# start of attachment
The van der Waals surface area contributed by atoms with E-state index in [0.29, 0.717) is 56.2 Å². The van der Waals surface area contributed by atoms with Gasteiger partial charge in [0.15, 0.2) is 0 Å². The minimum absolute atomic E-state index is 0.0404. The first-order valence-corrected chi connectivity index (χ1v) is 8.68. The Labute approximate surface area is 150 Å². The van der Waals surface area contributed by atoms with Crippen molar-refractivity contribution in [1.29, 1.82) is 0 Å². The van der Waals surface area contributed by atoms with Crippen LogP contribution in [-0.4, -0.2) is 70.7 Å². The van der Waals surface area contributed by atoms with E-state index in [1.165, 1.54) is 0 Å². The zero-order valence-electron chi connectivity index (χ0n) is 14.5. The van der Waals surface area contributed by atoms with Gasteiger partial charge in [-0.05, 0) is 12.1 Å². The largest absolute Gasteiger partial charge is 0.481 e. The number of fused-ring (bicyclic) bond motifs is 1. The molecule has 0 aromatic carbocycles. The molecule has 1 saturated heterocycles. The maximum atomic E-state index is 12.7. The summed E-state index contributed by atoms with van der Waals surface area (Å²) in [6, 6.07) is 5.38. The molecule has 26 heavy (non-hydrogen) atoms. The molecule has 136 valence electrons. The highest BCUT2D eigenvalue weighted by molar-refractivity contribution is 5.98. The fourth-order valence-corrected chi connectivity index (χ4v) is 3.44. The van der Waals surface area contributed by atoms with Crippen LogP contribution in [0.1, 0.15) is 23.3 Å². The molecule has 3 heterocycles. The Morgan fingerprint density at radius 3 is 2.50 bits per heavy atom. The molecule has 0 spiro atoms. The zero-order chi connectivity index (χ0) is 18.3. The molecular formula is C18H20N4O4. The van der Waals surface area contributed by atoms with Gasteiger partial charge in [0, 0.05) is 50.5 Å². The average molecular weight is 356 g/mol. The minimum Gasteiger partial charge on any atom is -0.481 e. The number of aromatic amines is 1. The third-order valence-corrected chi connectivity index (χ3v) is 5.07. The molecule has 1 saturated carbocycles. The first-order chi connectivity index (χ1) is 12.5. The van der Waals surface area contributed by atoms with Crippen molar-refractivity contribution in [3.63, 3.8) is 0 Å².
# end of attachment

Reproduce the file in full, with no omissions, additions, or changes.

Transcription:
The van der Waals surface area contributed by atoms with E-state index in [0.29, 0.717) is 56.2 Å². The van der Waals surface area contributed by atoms with Gasteiger partial charge in [0.15, 0.2) is 0 Å². The minimum absolute atomic E-state index is 0.0404. The first-order valence-corrected chi connectivity index (χ1v) is 8.68. The Labute approximate surface area is 150 Å². The van der Waals surface area contributed by atoms with Crippen molar-refractivity contribution in [1.29, 1.82) is 0 Å². The van der Waals surface area contributed by atoms with Crippen LogP contribution in [-0.4, -0.2) is 70.7 Å². The van der Waals surface area contributed by atoms with E-state index in [1.165, 1.54) is 0 Å². The zero-order valence-electron chi connectivity index (χ0n) is 14.5. The van der Waals surface area contributed by atoms with Gasteiger partial charge in [-0.05, 0) is 12.1 Å². The largest absolute Gasteiger partial charge is 0.481 e. The number of fused-ring (bicyclic) bond motifs is 1. The molecule has 0 aromatic carbocycles. The molecule has 1 saturated heterocycles. The maximum atomic E-state index is 12.7. The summed E-state index contributed by atoms with van der Waals surface area (Å²) in [6, 6.07) is 5.38. The molecule has 26 heavy (non-hydrogen) atoms. The molecule has 136 valence electrons. The highest BCUT2D eigenvalue weighted by molar-refractivity contribution is 5.98. The fourth-order valence-corrected chi connectivity index (χ4v) is 3.44. The van der Waals surface area contributed by atoms with Crippen LogP contribution in [0.1, 0.15) is 23.3 Å². The molecule has 3 heterocycles. The Morgan fingerprint density at radius 3 is 2.50 bits per heavy atom. The molecule has 0 spiro atoms. The zero-order chi connectivity index (χ0) is 18.3. The molecular formula is C18H20N4O4. The van der Waals surface area contributed by atoms with Gasteiger partial charge in [0, 0.05) is 50.5 Å². The average molecular weight is 356 g/mol. The minimum Gasteiger partial charge on any atom is -0.481 e. The number of aromatic amines is 1. The third-order valence-corrected chi connectivity index (χ3v) is 5.07. The molecule has 1 saturated carbocycles. The first-order chi connectivity index (χ1) is 12.5. The van der Waals surface area contributed by atoms with Crippen molar-refractivity contribution in [3.63, 3.8) is 0 Å².